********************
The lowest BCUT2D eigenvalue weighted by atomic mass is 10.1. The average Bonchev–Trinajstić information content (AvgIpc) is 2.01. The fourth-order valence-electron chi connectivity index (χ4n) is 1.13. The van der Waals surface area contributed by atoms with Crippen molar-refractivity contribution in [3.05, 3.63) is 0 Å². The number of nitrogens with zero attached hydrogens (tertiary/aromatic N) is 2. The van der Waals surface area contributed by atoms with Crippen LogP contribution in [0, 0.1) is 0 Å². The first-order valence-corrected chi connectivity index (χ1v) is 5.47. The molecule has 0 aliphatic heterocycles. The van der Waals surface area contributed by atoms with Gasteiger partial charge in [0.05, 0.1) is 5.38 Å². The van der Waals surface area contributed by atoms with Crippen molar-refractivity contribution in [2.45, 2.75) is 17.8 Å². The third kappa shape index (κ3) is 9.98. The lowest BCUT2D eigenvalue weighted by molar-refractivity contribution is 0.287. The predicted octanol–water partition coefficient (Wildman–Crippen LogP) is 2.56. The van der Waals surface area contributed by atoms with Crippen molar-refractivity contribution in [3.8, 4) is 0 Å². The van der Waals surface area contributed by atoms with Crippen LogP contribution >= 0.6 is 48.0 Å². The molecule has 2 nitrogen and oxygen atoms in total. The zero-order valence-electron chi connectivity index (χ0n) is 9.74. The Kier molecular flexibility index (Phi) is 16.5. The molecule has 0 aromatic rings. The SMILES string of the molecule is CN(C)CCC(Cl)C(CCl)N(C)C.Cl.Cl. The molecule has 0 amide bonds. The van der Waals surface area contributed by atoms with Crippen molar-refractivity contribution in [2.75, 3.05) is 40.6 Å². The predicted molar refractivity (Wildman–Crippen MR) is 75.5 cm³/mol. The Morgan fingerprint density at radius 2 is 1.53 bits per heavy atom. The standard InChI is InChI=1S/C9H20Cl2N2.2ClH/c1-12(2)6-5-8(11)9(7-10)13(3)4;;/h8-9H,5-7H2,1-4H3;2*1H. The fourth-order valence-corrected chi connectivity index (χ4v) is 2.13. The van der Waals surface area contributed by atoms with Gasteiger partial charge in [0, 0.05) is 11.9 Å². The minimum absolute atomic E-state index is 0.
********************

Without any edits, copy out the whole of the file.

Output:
The lowest BCUT2D eigenvalue weighted by atomic mass is 10.1. The average Bonchev–Trinajstić information content (AvgIpc) is 2.01. The fourth-order valence-electron chi connectivity index (χ4n) is 1.13. The van der Waals surface area contributed by atoms with Crippen molar-refractivity contribution in [3.05, 3.63) is 0 Å². The number of nitrogens with zero attached hydrogens (tertiary/aromatic N) is 2. The van der Waals surface area contributed by atoms with Crippen LogP contribution in [0, 0.1) is 0 Å². The first-order valence-corrected chi connectivity index (χ1v) is 5.47. The molecule has 0 aliphatic heterocycles. The van der Waals surface area contributed by atoms with Gasteiger partial charge in [0.05, 0.1) is 5.38 Å². The van der Waals surface area contributed by atoms with Crippen molar-refractivity contribution in [2.45, 2.75) is 17.8 Å². The third kappa shape index (κ3) is 9.98. The lowest BCUT2D eigenvalue weighted by molar-refractivity contribution is 0.287. The predicted octanol–water partition coefficient (Wildman–Crippen LogP) is 2.56. The van der Waals surface area contributed by atoms with Crippen molar-refractivity contribution in [3.8, 4) is 0 Å². The van der Waals surface area contributed by atoms with Crippen LogP contribution >= 0.6 is 48.0 Å². The molecule has 2 nitrogen and oxygen atoms in total. The zero-order valence-electron chi connectivity index (χ0n) is 9.74. The Kier molecular flexibility index (Phi) is 16.5. The molecule has 0 aromatic rings. The SMILES string of the molecule is CN(C)CCC(Cl)C(CCl)N(C)C.Cl.Cl. The molecule has 0 amide bonds. The van der Waals surface area contributed by atoms with Crippen molar-refractivity contribution in [2.75, 3.05) is 40.6 Å². The predicted molar refractivity (Wildman–Crippen MR) is 75.5 cm³/mol. The Morgan fingerprint density at radius 2 is 1.53 bits per heavy atom. The standard InChI is InChI=1S/C9H20Cl2N2.2ClH/c1-12(2)6-5-8(11)9(7-10)13(3)4;;/h8-9H,5-7H2,1-4H3;2*1H. The fourth-order valence-corrected chi connectivity index (χ4v) is 2.13. The van der Waals surface area contributed by atoms with Gasteiger partial charge in [0, 0.05) is 11.9 Å². The minimum absolute atomic E-state index is 0.